After ten years abroad, my friend Débora moved back to her hometown, Lisbon, last year. People there sometimes ask why she came back. Surely there are so many more opportunities abroad?
Sometimes Débora wonders why, too. After Bonn, Leipzig, Brussels, Geneva and London, it’s taking a while to adjust to the laid-back Portuguese attitude to planning, the open-ended work meetings and the buses that don’t turn up. Not to mention eating dinner so late.
It’s not only the reverse culture shock; for many returning to Portugal, there’s also a financial one, in a country where the minimum monthly wage is under EUR 600.
But for those who left their homes behind — whether by desire or necessity (by early 2013, up to 240,000 people had left since 2011, many of them young and educated) — the decision to come back is a little easier now. Because the country, especially the capital, feels different now.
Another friend, Sofia, returned to Lisbon last autumn after five years in London. She sees her home country as regaining its outlook of centuries ago, when Portugal led the world in discovery and trade. Lisbon is an Atlantic city not only in geography, she told me: culturally it’s now more influenced by London than by more conservative Mediterranean norms. In 2010, Portugal became the eighth country to legalise same-sex marriage.
And with its relatively low (though rising) rents and an IT-savvy workforce, Lisbon is fast attracting a wave of new international arrivals.
Spending a few days there last week, I easily found deskspace at the newly-launched Canopy City, a coworking space and startup accelerator that’s expanding from its initial bases in Massachusetts and Exeter. Surf Office, which offers companies a package of workspace, accommodation and surfing, opened its most recent branch in Lisbon, while London’s Second Home has also set up its first overseas site there. The attraction is captured by the Europe editor of TechCrunch, who claimed in 2014 that Lisbon was “emerging as a genuinely new tech ecosystem in Europe, with Berlin-levels of cheapness but with Southern European weather”. A year later, the city’s infrastructure and “the thriving startup community” prompted Web Summit, an Irish company, to announce their move from Dublin to Lisbon. That’s 60,000 people — the number now attending the major event — being enticed to sample Europe’s hottest hub.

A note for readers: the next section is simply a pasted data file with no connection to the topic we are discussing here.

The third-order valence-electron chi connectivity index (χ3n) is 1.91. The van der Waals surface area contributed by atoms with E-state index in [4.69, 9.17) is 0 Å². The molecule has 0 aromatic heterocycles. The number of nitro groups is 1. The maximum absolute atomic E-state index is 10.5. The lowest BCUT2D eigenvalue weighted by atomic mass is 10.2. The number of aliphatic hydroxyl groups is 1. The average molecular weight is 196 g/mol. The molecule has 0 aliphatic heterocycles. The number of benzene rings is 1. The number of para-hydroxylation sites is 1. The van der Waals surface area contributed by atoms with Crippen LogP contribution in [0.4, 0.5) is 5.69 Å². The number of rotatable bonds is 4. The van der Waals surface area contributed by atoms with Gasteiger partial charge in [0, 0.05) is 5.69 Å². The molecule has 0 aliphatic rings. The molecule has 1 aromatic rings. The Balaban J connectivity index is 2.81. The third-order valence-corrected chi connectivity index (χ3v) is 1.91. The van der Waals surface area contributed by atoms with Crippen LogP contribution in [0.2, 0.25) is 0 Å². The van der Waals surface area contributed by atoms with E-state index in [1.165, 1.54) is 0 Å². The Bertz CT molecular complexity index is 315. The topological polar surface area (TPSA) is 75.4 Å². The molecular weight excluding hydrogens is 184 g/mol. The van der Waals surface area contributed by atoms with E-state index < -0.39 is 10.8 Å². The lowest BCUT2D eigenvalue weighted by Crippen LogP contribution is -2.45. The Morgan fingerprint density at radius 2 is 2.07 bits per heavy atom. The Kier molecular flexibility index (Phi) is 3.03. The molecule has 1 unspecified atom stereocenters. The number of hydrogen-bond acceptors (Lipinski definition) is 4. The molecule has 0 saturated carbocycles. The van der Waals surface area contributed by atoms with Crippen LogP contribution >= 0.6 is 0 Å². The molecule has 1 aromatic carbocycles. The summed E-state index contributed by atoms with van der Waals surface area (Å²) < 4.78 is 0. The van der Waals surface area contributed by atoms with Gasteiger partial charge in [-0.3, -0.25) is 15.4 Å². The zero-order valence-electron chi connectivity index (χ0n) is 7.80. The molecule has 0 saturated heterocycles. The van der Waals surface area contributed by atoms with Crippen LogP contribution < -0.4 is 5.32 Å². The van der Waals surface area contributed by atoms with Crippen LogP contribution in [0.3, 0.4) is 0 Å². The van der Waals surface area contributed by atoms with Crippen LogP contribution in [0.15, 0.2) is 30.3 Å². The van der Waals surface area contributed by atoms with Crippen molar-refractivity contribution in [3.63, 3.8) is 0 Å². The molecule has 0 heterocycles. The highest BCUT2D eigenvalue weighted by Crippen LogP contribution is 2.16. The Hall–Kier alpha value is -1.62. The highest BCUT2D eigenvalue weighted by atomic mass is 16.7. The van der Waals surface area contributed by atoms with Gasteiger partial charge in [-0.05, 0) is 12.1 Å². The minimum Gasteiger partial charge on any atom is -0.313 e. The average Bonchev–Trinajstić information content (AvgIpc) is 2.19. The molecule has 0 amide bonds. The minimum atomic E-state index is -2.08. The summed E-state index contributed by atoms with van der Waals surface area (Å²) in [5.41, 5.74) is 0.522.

Some visitors stick around. At Canopy City, I met Maud from the Netherlands, who had convinced her employer to let her work remotely from Lisbon. Filipa, who spent three years in Brussels but is now back in her native Portugal, is delighted to be the only Portuguese person living in her building (this is someone with nearly 2000 Facebook friends spread around the world). The tourists are descending, too. On the early May holiday weekend, camera-clad explorers throng the narrow streets, filling customised tour buggies and tuktuks and “historic” trams. Airbnb bookings in Lisbon doubled in 2015, according to newswire AFP; just last week, Forbes listed Portugal as one of the “ten coolest places to go in 2017”. The capital, they say, has reached a tipping point:
“Some places have their moments when everything comes together and they become irresistible—Paris in the 1890s, Barcelona in the 1990s, Cartagena in the 2010s,” says Red Savannah’s Morgan-Grenville. “That time for Lisbon is now. It really is one of the most vibrant, good-value, ebullient and attractive cities in Europe.”
But another factor in the city’s reawakening, Forbes continues, is the renovation of old buildings in the city centre, “removing the aura of dilapidation”. That may be great for the hoteliers and the travel bloggers, but for residents the change is happening frighteningly fast, and it’s pushing many of them out of the historic centre. Foreign investors benefit from incentives such as residency permits for non-EU buyers who spend EUR 500,000 on property, and prices in the old town district of Chiado have doubled in about three years, according to estate agents Fine & Country. And then there’s the “Airbnb effect”, intensified by the fact that the authorities — so far, at least — impose no limit on the number of nights a private property can be let out per year (unlike in London (90 nights) and Amsterdam (60 nights)). So if they’re not being priced out of their homes, elderly people who’ve lived all their lives in the same apartment now find themselves surrounded by short-term lets and an emptied-out community. The Erasmus generation of Portugal may be finding it easier to move back home, but let’s hope it doesn’t become too easy for the rest of Lisbon to leave.